Miller Barondess’ Role in Aerosmith’s Civil Dispute

Miller Barondess’ Role in Aerosmith’s Civil Dispute

Aerosmith’s Civil War in an Elevator

The band is hunting for a new lead singer; Steven Tyler’s lawyer demands: cease and desist

By Dominic Patten

Published: February 02, 2010 @ 12:30 pm

He may be in rehab, but you can dream on if you think Steven Tyler is about to give up being the lead singer of Aerosmith without a fight — even if that means taking his band mates and management to court.

As rumors circulated that Billy Idol or Bad Company’s Paul Rodgers could replace the 61-year-old singer and be fronting the legendary bay boys of Boston on tour this summer, a four-page cease-and-desist letter was sent to the band’s management last week from Skip Miller, Tyler’s lawyer.

The letter , a copy of which Billboard obtained, demanded manager Howard Kaufman, guitarist Joe Perry and the others in the band “immediately” discontinue “engaging in acts and conduct to the harm and detriment” of Aerosmith and the singer himself.

Making sure everyone concerned was clear about the potential consequences, Miller also reminded Aerosmith and their management that “we reserve all of our legal rights and remedies in this matter, including, without limitation, pursuing legal action for damages and other appropriate relief.”

According to Billboard.com, Miller says Tyler has requested a meeting between all of the band’s “shareholders” on Feb. 9 to discuss the situation, as well as any future Aerosmith tours or recordings. Jill Siegel, spokesperson for 10th Street Entertainment, Tyler’s management, told TheWrap that she “did not know of any response” from Aerosmith’s management to the letter from Miller.

She added that “Steven is doing well, still in recovery and still looking forward to working with Aerosmith.”

This all seems like a familiar but more intense version of the bickering that the band went through early last November. On that occasion, after the Aerosmith frontman injured himself falling from a stage in August and several tour dates had to be canceled or rescheduled, Perry started advertising for a new singer on Twitter.

With names like Lenny Kravitz suggested, the guitarist claimed that Tyler was considering quitting the band.

That messy situation appeared to resolve itself when Tyler affectionately joined Perry onstage in New York on Nov. 10 at a solo gig by the guitarist. The singer told fans that night that he was not leaving the band.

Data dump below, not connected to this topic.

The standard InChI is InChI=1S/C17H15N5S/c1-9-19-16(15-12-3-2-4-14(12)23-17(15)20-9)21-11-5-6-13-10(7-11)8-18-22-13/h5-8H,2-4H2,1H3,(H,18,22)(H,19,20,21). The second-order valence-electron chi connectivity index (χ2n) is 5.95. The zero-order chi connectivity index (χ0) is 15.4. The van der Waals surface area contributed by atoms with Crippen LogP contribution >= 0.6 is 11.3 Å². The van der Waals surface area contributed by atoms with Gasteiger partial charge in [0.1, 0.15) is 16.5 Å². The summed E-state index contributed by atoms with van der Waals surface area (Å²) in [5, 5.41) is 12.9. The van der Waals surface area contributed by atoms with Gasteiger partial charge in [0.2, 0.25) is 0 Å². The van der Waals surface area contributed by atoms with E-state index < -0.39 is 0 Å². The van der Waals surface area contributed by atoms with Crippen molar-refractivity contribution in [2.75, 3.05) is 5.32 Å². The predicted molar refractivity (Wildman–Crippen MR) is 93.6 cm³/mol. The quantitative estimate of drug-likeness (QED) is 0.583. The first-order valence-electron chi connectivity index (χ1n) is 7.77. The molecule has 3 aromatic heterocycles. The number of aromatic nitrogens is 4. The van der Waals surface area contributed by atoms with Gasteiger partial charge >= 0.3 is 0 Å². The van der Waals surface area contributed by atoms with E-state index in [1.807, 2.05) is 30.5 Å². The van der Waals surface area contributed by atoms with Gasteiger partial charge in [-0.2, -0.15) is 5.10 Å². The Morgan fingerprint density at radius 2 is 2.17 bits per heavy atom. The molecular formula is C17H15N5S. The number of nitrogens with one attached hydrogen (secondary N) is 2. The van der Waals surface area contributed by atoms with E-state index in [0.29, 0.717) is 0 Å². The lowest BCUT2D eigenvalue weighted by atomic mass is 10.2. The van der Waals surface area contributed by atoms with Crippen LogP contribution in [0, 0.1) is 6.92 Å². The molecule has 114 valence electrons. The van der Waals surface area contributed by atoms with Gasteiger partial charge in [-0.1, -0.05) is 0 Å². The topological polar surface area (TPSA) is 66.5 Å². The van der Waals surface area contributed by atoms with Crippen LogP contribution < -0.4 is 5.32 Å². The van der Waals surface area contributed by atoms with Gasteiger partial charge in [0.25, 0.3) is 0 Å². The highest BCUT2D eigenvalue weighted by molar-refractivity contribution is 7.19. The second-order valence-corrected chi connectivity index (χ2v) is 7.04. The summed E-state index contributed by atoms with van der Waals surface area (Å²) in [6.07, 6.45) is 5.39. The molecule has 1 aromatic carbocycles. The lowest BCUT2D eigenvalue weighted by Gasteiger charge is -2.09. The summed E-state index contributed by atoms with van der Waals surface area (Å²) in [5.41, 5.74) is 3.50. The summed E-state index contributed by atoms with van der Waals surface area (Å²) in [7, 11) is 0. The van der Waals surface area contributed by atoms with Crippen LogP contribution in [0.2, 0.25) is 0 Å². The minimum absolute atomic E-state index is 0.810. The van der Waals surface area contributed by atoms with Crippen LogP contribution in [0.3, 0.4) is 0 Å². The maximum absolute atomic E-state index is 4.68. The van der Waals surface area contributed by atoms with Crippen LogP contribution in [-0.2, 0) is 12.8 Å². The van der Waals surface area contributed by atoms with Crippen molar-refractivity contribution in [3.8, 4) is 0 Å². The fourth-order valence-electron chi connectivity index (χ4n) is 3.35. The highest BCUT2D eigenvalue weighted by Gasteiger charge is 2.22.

Since then, Tyler pulled out of a planned South American tour, told the press he was concentrating on “Brand Tyler” and on Dec. 22, admitted himself to a rehabilitation facility for addiction to painkillers.

Earlier this year, Perry told press while on tour in Canada that Aerosmith will “start having some auditions, making some phone calls” for a new singer soon. “Hopefully, we’ll have found a new singer by the summer, and Aerosmith will be able to go back out on the road.”

Of course, big bands replacing key members are nothing new in rock ‘n’ roll, especially when the bottom line can benefit.

Members of Queen, one of the best-selling bands of all time, started touring with Paul Rodgers in 2004, replacing the seemingly irreplaceable Freddie Mercury. INXS went through several frontmen, including Terence Trent D’Arby, to replace Michael Hutchence in the last decade before going the reality TV route with “RockStar: INXS” and signing up J.D. Fortune in 2005 — who the band has since fired and rehired at least once.

In the late ‘70s, the Who brought in Kenny Jones from the Faces to be the first of several drummers to replace Keith Moon behind the British band’s kit.

The thing is, Mercury, Hutchence and Moon were all dead. The flamboyantly former having passed away from HIV in 1991, Hutchence having committed suicide in 1997 and the legendary latter having succumbed to a mix of drink and pills in 1978.

The only comparable situations to the what’s going on right now in Aerosmith’s camp is the 1985 firing of David Lee Roth by Van Halen at what seemed to be the height of the band’s popularity, and the Rolling Stones shedding Brian Jones in 1969, and replacing him with Mick Taylor.

Jones, of course, was by that time unable to work due to heavy drug use. But Roth’s replacement by Sammy Hagar — after Patty Smyth of Scandal declined guitar virtuoso Eddie Van Halen’s offer to front the pop metal band — was initially met by outrage on the part of some fans who couldn’t imagine Van Halen without the larger than life Diamond Dave.

Initially, it seemed like Roth would be the one with the last laugh as his solo career took off. However, Roth soon started to falter on the charts. Van Hagar, as the band came to be informally known, on the other hand, was actually more successful with Sammy than it had been with Dave.

Hagar lasted as Van Halen’s lead singer until 1996, when he was replaced or fired, depending on who you ask, by former Extreme singer Gary Cherone who lasted until 1999. In 2003, the band reunited with Hagar. In 2006, after years of on again/off again attempts and several Greatest Hits albums, David Lee Roth rejoined the band, which had now kicked out bassist Mike Anthony to be replaced by Eddie’s son Wolfgang, for a reunion stadium tour in 2007/2008.

Without having even put out an album of new material since 1998, the tour was Van Halen’s most successful ever — grossing nearly $94 million dollars. At present, David Lee Roth is still the lead singer of an admittedly inactive Van Halen.

The risk for a Steven Tyler-free Aerosmith is that history might not so generously repeat itself.

“This must be a publicity stunt,” one music industry insider told TheWrap, “because no one in his right mind considers Aerosmith Aerosmith without Steven Tyler. No one.”